Call for more Norfolk roads to be covered by pay and display charges
- Credit: Archant Eastern Daily Press
A call has been made for on-street pay and display charges to be introduced in more parts of Norfolk - or for councils to pay extra to cover parking enforcement costs.
A fall in parking fines and pay and display payments due to coronavirus left the county's parking enforcement service needing government grants to help plug a budget black hole.
The Norfolk Parking Partnership and the separate Norwich City Civil Parking Enforcement rely on cash from pay and display parking, residential permits and penalty charge notices to offset costs of running the service, including for enforcement officers.
But the Covid-19 pandemic meant income over the past year was down £1.8m, as lockdowns meant people stayed at home.
At one point, there was a forecast £1.3m deficit, although government grants have closed that.
Most money for the Norfolk Parking Partnership is drawn from income raised in Great Yarmouth and King's Lynn.
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At a meeting of the partnership's joint committee, Graham Plant, Norfolk County Council deputy leader and former leader of Great Yarmouth Borough Council, suggested it might be time for other districts to bring in more on-street pay and display charges - or to make larger contributions to the partnership.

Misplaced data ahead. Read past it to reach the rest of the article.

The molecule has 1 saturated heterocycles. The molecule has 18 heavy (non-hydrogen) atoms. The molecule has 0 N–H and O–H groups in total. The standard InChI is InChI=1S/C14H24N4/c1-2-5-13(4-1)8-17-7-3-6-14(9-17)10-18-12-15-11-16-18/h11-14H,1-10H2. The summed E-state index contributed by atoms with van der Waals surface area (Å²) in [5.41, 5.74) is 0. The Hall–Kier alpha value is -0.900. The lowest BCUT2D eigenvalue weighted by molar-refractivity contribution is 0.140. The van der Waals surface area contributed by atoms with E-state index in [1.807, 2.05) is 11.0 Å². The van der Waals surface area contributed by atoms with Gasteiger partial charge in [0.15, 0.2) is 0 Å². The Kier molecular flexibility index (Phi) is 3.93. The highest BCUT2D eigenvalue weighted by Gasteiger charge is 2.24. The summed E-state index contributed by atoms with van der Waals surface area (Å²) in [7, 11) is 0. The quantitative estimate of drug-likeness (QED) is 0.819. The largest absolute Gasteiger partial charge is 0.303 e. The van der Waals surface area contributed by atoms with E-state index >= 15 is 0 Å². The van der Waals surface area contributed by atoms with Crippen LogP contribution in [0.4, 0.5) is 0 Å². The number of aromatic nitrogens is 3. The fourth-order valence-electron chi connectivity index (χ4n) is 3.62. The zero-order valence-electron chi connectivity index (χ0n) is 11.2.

He said: "While it is welcome that other districts are being invoiced for their contribution, we should be looking at new pay and display opportunity schemes to be introduced across the rest of Norfolk.
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"Or, alternatively, if districts feel they don't want to introduce those parking charges, perhaps have a contribution to the Norfolk Parking Partnership to make sure it can operate in areas which don't want to have parking restrictions, but do want to have parking enforcement."
Jo Copplestone, from Broadland District Council, said the authority was working on a parking strategy and considering introducing charging.
But Eric Seward, from North Norfolk District Council, said: "Whenever that has been mooted, it has certainly met with opposition.
"The last time it happened was, I think, in Sheringham, and I can well recall, in a meeting of the district council, Sheringham councillors, at the time, giving officers a real roasting over the proposals."